What are generations in the context of mobile services?

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What are generations in the context of mobile services?

You’ve no doubt heard adults say sometimes that they feel a “generational difference” when discussing certain topics.
The term is commonly used to describe misunderstanding due to an age gap. Generations are divided according to age.
WordNet, an online reference database on English words, gives one of four definitions for generation as “A stage of technological development or innovation.” This definition best explains the use of the term in describing mobile communication services.
You may also have heard of “second-” or “third-generation mobile communications.” When a new mobile communications service is launched, the term “generation” is used to indicate that it is an entirely new, or improved service being introduced.
Although we may not realize it, old and new mobile communications services overlap and coexist in the consumer market. Each newer stage of service is given a higher generation number.
For instance, a second generation service is newer than a first-generation service, third-generation is newer than second-generation, and so on.
So far, technology has developed for commercial use up to the third generation of mobile communications services. Commercial service means that the service is available for consumers on the market, as opposed to a technology that may have been developed but is just used for research in a laboratory setting.
But what is the “generation difference” in mobile communications?
Now that we understand that mobile services have developed from first-generation through to third-generation services, let’s look at what the differences are between the three levels of services.
First-generation services were the mobile communications available to consumers from the 1980s to the mid-1990s. The only use for a cellular phone then was for conversation. Some of you may remember the first mobile phone handsets ― they were about the size and weight of a brick! The transmission method was analog.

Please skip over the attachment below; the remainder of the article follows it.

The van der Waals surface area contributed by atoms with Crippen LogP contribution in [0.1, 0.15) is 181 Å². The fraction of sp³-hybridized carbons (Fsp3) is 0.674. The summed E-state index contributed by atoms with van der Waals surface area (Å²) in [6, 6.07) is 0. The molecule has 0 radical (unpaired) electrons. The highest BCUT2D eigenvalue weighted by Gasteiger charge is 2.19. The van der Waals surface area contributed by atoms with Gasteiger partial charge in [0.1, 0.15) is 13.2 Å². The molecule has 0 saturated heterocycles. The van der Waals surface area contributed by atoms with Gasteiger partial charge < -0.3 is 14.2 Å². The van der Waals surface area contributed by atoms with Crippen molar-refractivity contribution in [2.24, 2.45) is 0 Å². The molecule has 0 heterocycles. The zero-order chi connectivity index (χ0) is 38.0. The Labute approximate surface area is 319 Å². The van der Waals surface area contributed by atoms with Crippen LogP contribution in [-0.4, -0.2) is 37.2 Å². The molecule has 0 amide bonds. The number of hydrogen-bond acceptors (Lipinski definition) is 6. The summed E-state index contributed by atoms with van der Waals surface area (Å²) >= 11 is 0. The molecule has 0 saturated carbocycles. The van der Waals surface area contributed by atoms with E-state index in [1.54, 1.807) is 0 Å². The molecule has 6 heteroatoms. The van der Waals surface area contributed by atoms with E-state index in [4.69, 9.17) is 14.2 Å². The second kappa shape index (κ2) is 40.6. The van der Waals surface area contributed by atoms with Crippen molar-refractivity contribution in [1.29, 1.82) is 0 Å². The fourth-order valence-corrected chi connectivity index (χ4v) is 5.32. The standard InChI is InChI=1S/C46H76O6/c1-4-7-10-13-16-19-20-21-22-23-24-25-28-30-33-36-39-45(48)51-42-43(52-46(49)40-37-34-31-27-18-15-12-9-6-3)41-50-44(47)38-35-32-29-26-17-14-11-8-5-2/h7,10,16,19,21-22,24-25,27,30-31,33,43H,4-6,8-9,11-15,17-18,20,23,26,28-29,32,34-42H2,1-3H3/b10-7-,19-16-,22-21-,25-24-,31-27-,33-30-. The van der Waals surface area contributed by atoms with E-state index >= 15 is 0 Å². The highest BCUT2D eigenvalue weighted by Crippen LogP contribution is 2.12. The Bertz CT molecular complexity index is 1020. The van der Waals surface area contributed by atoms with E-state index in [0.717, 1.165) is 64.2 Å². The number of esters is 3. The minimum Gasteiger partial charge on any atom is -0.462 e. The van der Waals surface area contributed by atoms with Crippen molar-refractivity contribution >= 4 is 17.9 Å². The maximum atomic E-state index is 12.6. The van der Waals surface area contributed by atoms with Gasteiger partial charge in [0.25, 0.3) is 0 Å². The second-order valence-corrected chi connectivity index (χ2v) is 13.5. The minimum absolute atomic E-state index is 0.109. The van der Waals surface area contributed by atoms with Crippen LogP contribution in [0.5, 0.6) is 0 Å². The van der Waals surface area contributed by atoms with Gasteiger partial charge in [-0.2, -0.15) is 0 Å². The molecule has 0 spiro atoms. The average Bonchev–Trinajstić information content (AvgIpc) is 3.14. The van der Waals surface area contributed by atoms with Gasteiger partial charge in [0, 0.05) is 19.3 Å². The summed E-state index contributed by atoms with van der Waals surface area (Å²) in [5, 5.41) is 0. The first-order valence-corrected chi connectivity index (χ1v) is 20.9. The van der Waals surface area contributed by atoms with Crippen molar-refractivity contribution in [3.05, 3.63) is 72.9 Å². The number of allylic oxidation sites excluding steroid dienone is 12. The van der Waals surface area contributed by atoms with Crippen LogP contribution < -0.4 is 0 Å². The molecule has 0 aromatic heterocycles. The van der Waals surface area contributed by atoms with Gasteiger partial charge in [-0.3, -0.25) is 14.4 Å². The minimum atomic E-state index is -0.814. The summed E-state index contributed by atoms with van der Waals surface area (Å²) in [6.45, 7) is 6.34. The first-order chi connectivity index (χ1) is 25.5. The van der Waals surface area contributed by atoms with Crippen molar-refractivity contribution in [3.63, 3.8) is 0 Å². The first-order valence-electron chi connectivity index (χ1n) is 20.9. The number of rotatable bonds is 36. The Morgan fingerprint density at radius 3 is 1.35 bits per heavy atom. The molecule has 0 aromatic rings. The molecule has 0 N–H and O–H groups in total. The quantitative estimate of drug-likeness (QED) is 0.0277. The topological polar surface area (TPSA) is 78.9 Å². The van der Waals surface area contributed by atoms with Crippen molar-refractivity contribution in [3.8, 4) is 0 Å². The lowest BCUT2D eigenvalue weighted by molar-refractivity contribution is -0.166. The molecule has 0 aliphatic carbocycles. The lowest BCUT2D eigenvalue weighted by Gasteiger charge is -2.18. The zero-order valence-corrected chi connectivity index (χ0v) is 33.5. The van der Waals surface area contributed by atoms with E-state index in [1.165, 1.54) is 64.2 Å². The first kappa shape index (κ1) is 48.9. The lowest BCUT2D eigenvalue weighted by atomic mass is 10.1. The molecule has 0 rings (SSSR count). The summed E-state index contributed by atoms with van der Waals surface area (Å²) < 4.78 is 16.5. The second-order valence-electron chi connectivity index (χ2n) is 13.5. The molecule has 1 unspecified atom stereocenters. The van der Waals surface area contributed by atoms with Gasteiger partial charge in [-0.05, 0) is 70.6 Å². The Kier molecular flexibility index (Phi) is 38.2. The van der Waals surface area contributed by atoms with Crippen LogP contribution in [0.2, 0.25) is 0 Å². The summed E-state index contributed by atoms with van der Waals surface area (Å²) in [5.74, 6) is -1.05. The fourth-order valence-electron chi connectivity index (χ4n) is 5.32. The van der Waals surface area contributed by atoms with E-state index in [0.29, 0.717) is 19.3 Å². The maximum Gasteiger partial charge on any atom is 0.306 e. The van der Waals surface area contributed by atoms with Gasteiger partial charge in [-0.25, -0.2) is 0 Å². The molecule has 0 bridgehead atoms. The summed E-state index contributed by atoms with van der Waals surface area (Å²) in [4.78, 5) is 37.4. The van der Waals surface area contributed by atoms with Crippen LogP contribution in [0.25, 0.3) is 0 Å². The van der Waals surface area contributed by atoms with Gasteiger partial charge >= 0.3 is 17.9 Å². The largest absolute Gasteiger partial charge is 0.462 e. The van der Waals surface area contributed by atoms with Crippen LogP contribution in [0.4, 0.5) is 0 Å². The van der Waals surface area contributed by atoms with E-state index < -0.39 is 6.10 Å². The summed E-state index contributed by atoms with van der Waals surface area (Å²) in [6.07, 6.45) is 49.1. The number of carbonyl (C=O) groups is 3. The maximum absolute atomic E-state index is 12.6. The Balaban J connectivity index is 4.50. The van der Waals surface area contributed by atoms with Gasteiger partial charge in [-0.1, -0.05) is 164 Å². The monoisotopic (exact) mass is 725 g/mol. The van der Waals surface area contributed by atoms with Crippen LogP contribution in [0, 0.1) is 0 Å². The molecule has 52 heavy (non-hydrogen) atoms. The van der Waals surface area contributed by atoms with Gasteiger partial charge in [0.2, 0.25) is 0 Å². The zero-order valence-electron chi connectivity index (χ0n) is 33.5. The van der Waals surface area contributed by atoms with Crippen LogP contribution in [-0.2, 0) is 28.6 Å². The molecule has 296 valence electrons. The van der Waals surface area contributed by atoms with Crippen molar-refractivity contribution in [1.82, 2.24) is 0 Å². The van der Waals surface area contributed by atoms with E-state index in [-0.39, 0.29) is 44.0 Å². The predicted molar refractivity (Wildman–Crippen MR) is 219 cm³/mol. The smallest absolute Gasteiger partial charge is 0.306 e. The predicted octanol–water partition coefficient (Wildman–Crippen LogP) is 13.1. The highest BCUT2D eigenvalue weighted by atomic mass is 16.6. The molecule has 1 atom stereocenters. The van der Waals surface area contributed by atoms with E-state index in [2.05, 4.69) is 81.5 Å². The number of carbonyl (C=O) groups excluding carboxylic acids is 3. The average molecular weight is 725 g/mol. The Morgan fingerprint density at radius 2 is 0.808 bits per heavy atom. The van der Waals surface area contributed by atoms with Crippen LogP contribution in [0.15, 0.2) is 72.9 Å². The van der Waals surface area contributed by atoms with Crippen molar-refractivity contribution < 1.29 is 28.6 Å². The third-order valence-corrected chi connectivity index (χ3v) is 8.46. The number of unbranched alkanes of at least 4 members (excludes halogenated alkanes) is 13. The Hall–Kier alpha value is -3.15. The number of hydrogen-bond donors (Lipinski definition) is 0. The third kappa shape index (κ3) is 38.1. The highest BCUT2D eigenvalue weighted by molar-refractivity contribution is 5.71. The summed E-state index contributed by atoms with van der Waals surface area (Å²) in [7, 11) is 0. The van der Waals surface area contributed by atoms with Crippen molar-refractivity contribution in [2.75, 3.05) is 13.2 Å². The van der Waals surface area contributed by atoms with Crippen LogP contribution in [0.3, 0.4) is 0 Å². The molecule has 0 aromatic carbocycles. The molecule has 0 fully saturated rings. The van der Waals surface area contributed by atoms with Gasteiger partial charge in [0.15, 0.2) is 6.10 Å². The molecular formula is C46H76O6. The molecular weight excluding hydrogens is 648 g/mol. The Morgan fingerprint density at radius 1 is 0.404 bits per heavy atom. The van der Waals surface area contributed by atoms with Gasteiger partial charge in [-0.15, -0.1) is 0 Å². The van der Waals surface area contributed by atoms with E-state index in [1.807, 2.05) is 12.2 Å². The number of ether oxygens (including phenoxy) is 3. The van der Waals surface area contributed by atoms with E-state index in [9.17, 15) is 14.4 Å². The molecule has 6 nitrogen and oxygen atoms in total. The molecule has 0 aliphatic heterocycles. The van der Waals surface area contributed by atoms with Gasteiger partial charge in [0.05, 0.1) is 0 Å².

In early 1996, Korea became the first country in the world to develop second-generation mobile communications services based on Code Division Multiple Access, or CDMA. CDMA is a somewhat complicated digital cellular telephony system that uses a multiple-access-scheme technology. While it’s difficult to understand all the technical details, the key words in CDMA are “multiple” and “digital.” This new technology allowed more users to “connect” with each other because there were more channels available. The sound quality was much clearer and there were fewer disconnections while in use.
So, what’s the difference between “digital” and “analog” systems? A digital system uses binary numbers for input, processing, transmission, storage or display; an analog system is based on a continuous spectrum of values for all those functions and processes.
Before the second-generation services, only a limited number of people could make cell phone calls at the same time because signals would get mixed up.
Second-generation services, however, not only improved sound quality, but also enabled transmission of data. Text messaging and wireless Internet were introduced as part of second-generation services. Text messaging has now become something of a basic service and mobile service providers are offering more sophisticated services.